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A patient's face is obscured by a scale, they are trying to get their doctor's attention

Doctors and Obese Me

"A little anorexia won't kill you." I remember the moment my childhood doctor said that to me. I was 15 years old and had a really bad ear infection. I was wearing a black and white striped top that made me feel very French and chic. All I could do was laugh and agree with him. What else could I do? I was a bit overweight and was aware that being fat was not acceptable. I accepted his words and kept them with me.

I would pull out that sentence many times when I met with doctors. It was a way to break the ice. I thought if I addressed the elephant in the room (which healthcare professionals would believe was me) I would be seen as a good patient. My joke would catch them unaware. The "humor" would show that I knew that I had a health issue that was more important than what I was there to be seen for. Weight was their obsession and it started with the scale.

The number on the scale

Most of us are familiar with a routine medical procedure: the scale. Before we are led to the actual healthcare office, we are stopped and asked to get on the scale. Our weight is dutifully recorded for posterity and weaponized for the visit. If you are like me, stopping to get weighed is like going through security.

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I take off all heavy jewelry. I empty my pockets of change and car keys. If my shoes are not light, I take them off as well. Any item that might add weight is dumped. With the new digital scales, each ounce counts. I expected that my current weight would be the lead off batter for this medical inning.

The magic number on the scale had the power to determine in what direction the examination would go. If the number was smaller than the one from the previous visit, then all would go well. I would be praised and then asked what it was that had brought me there. If that number edged up or stayed the same, we might never get a chance to fully discuss the purpose of my appointment. Study after study shows that obese patients are viewed so poorly that some medical professionals resent treating obese patients because of the negativity attached to being excessively overweight.1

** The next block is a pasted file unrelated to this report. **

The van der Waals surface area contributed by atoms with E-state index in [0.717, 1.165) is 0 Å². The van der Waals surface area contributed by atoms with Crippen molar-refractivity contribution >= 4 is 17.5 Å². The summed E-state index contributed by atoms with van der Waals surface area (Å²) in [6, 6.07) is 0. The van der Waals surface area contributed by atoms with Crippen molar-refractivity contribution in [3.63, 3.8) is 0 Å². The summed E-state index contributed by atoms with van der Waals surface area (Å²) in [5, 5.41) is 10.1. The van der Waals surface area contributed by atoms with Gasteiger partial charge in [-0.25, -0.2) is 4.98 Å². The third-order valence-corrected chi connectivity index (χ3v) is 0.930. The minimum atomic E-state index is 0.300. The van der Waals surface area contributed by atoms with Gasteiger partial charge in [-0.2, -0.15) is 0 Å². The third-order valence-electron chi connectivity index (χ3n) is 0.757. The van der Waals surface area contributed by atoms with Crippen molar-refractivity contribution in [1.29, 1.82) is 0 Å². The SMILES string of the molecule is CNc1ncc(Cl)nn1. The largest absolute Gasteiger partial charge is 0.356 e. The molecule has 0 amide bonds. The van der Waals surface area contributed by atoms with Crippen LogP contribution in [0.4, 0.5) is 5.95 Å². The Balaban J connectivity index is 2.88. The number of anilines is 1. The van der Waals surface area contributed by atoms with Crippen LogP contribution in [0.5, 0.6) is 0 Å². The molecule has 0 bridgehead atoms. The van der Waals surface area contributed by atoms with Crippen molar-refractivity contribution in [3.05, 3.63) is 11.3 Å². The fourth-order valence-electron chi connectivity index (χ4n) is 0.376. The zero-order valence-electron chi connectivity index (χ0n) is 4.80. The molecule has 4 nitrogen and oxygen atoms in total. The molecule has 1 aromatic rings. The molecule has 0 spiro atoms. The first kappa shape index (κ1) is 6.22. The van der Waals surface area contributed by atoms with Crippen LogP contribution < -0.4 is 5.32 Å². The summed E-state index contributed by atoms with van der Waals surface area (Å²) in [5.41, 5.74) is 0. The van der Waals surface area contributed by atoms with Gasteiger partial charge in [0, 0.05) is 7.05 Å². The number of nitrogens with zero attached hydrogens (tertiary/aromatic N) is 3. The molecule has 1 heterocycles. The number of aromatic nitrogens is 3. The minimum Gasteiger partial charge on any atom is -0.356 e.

All because I am obese

Through my experiences, I have come to believe that most of the medical community sees obesity as a primary disease to be treated before anything else. It is the key that unlocks a world of medicine, conventional and complementary. It is the single physical characteristic about which, for all intents and purposes, any type of medical professional can diagnose and suggest treatment for me on sight. It is assumed to be at the root of nearly all of my medical issues. If a patient is fat, we need to treat the fat.

Even if the problem is unrelated to obesity, dropping poundage is the fix. Treat the fat and whatever the issue may be, losing weight will cure it all. Acne will disappear by losing weight. Excessive mosquito bites happened because the insects were attracted to my fat self because I supposedly sweated a lot. While he did not blame my multiple sclerosis on obesity, I did have a neurologist ask why I did not consider gastric bypass. This was before uttering a single word about my chronic illness.

How I am advocating for my health

More times than I want to count, I have felt like waving my hands in front of the faces of my doctors. I wanted them to see me, not just look at me. When they looked at me they only saw a bunch of jiggly fat that did not need to be so jiggly and so fat. They saw a person who needed help with weight. They did not see a patient in search of help and answers. My cure was always on the plate, regardless. That was until I decided that I was going to have to be the one to change.

With the courage that came from research and the exhaustion at poor treatment, at my next visit, I said no to stepping on the scale. As confidently as the physician assistant led me to the scale, I glided past it and declined the opportunity. My doctor had no new weight to compare to the old one. I was expecting pushback or at least a question about why I skipped the scale. For some unknown reason I did not get either. That non-threatening encounter grew my confidence. It led me into learning about advocating for my health and wellbeing.

I had found my voice and I was going to throw my weight behind it.

This article represents the opinions, thoughts, and experiences of the author; none of this content has been paid for by any advertiser. The team does not recommend or endorse any products or treatments discussed herein. Learn more about how we maintain editorial integrity here.

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